Monday 25th of May 2020

loosing our footing...


The origins of populism partly lie in the humiliations associated with the uphill struggle to become, at best, an inferior copy of a superior model.

This quote appears in an Austrian publication, iwmpost, the magazine of the Institut für die Wissenschaften vom Menschen / Institute for Human Sciences, in an article The Dying of the Light by Ivan Krastev and Stephen Holmes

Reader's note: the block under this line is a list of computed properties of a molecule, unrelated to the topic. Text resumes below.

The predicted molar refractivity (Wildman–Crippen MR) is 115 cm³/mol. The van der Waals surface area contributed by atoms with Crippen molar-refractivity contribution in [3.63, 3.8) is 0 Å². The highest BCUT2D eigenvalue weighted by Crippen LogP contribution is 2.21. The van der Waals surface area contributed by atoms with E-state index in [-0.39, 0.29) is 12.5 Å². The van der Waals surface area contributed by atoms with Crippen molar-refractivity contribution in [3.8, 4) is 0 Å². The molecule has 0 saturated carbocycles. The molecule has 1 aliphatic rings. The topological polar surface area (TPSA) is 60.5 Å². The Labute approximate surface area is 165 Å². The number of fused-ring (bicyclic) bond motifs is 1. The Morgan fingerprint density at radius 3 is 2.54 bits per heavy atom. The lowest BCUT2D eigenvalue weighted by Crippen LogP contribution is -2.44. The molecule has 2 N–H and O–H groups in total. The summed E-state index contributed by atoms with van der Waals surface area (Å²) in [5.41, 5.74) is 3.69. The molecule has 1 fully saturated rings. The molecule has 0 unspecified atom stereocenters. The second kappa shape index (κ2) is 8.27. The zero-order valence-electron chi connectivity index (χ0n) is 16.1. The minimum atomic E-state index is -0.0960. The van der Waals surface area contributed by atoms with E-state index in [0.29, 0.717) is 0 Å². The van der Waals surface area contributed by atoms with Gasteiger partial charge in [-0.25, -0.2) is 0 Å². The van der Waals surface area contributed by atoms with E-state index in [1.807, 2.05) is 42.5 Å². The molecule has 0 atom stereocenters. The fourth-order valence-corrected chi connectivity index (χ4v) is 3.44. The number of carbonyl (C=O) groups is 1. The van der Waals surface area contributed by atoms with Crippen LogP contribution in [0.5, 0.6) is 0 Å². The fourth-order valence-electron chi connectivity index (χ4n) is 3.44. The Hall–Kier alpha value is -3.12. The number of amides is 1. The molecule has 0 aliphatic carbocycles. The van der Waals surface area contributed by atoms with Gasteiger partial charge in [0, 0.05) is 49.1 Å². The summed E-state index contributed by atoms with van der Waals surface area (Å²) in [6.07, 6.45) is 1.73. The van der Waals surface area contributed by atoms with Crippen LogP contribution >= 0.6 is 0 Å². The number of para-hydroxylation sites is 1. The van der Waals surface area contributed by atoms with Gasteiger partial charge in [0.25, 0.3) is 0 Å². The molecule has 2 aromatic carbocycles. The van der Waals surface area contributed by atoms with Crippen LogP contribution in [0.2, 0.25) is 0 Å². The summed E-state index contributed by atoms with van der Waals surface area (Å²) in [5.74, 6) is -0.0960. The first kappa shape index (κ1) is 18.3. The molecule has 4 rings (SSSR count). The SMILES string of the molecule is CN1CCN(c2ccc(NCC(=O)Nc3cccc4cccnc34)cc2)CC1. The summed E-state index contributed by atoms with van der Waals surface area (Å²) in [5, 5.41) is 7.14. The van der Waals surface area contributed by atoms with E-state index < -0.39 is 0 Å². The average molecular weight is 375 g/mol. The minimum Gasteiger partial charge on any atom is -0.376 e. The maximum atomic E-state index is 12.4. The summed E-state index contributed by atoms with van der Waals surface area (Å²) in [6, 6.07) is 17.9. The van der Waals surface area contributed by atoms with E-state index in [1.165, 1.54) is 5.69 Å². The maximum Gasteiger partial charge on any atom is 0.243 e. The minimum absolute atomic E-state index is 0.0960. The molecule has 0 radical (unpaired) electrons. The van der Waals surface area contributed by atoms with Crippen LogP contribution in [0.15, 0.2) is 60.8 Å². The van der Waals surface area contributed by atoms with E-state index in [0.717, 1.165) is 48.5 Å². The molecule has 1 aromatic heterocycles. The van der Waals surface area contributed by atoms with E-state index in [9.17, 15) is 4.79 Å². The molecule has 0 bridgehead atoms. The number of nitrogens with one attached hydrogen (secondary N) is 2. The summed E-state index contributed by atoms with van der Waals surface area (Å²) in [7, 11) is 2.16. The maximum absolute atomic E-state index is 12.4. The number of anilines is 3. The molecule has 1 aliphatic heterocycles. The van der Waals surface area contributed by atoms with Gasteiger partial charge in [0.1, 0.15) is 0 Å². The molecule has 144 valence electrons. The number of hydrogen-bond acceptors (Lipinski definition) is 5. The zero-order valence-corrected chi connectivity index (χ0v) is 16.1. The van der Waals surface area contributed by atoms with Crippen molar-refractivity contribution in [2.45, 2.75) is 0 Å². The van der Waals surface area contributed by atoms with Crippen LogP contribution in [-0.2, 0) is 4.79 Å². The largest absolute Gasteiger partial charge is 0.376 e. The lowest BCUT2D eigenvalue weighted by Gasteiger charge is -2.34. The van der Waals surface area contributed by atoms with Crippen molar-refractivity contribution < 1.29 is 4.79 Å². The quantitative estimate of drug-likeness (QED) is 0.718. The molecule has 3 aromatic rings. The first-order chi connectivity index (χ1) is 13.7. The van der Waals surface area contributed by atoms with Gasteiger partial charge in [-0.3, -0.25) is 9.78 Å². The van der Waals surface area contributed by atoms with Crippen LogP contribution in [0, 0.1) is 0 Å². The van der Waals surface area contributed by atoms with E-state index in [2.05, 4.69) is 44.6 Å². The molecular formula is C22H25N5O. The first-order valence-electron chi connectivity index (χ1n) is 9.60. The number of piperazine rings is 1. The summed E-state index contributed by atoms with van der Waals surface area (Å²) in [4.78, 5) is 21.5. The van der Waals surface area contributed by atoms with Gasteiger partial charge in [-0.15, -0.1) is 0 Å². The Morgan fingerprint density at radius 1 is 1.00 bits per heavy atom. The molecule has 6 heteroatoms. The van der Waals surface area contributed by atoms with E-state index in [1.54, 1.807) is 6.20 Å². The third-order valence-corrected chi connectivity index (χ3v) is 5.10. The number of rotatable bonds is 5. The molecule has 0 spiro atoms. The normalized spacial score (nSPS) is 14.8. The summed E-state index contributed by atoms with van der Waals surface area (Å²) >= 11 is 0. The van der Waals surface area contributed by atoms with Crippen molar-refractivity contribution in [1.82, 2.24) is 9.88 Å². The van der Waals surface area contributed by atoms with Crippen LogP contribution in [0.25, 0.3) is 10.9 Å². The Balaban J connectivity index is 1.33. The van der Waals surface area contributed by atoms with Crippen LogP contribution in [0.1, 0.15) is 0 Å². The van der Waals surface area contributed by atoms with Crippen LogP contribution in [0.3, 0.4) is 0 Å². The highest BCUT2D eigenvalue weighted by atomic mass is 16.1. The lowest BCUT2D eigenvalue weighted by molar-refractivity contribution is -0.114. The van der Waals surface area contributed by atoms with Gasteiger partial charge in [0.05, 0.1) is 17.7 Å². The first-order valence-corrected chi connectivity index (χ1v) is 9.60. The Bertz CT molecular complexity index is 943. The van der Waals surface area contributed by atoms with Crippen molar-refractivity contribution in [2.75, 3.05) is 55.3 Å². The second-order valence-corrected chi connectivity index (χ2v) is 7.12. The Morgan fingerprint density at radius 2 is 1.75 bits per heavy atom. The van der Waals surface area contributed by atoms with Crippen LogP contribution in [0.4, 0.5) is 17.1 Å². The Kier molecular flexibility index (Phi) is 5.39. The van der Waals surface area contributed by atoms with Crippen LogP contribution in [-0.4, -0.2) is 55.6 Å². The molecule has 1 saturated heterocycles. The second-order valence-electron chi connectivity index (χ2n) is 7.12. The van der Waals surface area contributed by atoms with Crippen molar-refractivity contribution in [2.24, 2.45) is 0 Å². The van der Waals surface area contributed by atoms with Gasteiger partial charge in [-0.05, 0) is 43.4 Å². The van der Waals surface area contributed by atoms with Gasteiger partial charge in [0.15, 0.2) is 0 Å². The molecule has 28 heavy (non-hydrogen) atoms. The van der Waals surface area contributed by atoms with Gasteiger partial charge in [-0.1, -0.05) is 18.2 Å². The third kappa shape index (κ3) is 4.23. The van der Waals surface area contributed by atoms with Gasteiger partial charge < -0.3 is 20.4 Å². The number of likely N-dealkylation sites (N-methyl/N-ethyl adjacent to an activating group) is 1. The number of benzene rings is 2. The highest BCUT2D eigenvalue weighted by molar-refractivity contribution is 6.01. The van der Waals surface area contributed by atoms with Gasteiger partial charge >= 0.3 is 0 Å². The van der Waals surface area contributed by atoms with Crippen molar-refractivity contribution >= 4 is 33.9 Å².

Why did the West, after winning the Cold War, lose its political balance? In their latest book The Light that Failed, Ivan Krastev and Stephen Holmes argue that the supposed end of history turned out to be only the beginning of an Age of Imitation. Reckoning with the history of the last thirty years, they show that the most powerful force behind the wave of populist xenophobia that began in Eastern Europe stems from resentment at the post-1989 imperative to become Westernized.